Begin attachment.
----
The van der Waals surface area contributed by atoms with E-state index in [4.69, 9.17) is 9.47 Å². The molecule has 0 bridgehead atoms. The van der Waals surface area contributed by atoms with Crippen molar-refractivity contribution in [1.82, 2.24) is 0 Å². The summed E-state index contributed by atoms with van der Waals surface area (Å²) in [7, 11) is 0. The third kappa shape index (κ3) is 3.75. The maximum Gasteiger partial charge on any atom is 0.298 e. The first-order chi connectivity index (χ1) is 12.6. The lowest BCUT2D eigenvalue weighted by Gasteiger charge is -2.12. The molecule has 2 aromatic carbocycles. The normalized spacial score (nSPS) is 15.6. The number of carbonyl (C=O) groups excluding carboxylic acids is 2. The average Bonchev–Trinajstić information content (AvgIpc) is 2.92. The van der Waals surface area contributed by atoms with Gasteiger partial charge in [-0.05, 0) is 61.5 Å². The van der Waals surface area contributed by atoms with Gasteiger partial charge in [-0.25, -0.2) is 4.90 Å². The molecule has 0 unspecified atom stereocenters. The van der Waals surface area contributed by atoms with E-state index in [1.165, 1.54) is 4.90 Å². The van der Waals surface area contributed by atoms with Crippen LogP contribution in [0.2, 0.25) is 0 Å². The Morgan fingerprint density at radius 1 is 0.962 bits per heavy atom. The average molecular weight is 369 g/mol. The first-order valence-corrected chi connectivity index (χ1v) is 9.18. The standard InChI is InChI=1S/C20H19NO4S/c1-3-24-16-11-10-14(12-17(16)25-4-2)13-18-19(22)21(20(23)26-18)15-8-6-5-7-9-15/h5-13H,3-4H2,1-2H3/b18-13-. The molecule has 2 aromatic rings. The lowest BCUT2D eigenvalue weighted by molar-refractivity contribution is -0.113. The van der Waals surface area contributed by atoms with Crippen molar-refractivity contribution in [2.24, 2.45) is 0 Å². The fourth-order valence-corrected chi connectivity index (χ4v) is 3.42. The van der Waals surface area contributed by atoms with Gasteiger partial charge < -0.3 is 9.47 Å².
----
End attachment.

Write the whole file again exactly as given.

The van der Waals surface area contributed by atoms with E-state index in [4.69, 9.17) is 9.47 Å². The molecule has 0 bridgehead atoms. The van der Waals surface area contributed by atoms with Crippen molar-refractivity contribution in [1.82, 2.24) is 0 Å². The summed E-state index contributed by atoms with van der Waals surface area (Å²) in [7, 11) is 0. The third kappa shape index (κ3) is 3.75. The maximum Gasteiger partial charge on any atom is 0.298 e. The first-order chi connectivity index (χ1) is 12.6. The lowest BCUT2D eigenvalue weighted by Gasteiger charge is -2.12. The molecule has 2 aromatic carbocycles. The normalized spacial score (nSPS) is 15.6. The number of carbonyl (C=O) groups excluding carboxylic acids is 2. The average Bonchev–Trinajstić information content (AvgIpc) is 2.92. The van der Waals surface area contributed by atoms with Gasteiger partial charge in [-0.05, 0) is 61.5 Å². The van der Waals surface area contributed by atoms with Gasteiger partial charge in [-0.25, -0.2) is 4.90 Å². The molecule has 0 unspecified atom stereocenters. The van der Waals surface area contributed by atoms with E-state index in [1.165, 1.54) is 4.90 Å². The van der Waals surface area contributed by atoms with Crippen LogP contribution in [0.2, 0.25) is 0 Å². The Morgan fingerprint density at radius 1 is 0.962 bits per heavy atom. The average molecular weight is 369 g/mol. The first-order valence-corrected chi connectivity index (χ1v) is 9.18. The standard InChI is InChI=1S/C20H19NO4S/c1-3-24-16-11-10-14(12-17(16)25-4-2)13-18-19(22)21(20(23)26-18)15-8-6-5-7-9-15/h5-13H,3-4H2,1-2H3/b18-13-. The molecule has 2 aromatic rings. The lowest BCUT2D eigenvalue weighted by molar-refractivity contribution is -0.113. The van der Waals surface area contributed by atoms with Crippen molar-refractivity contribution in [2.24, 2.45) is 0 Å². The fourth-order valence-corrected chi connectivity index (χ4v) is 3.42. The van der Waals surface area contributed by atoms with Gasteiger partial charge < -0.3 is 9.47 Å².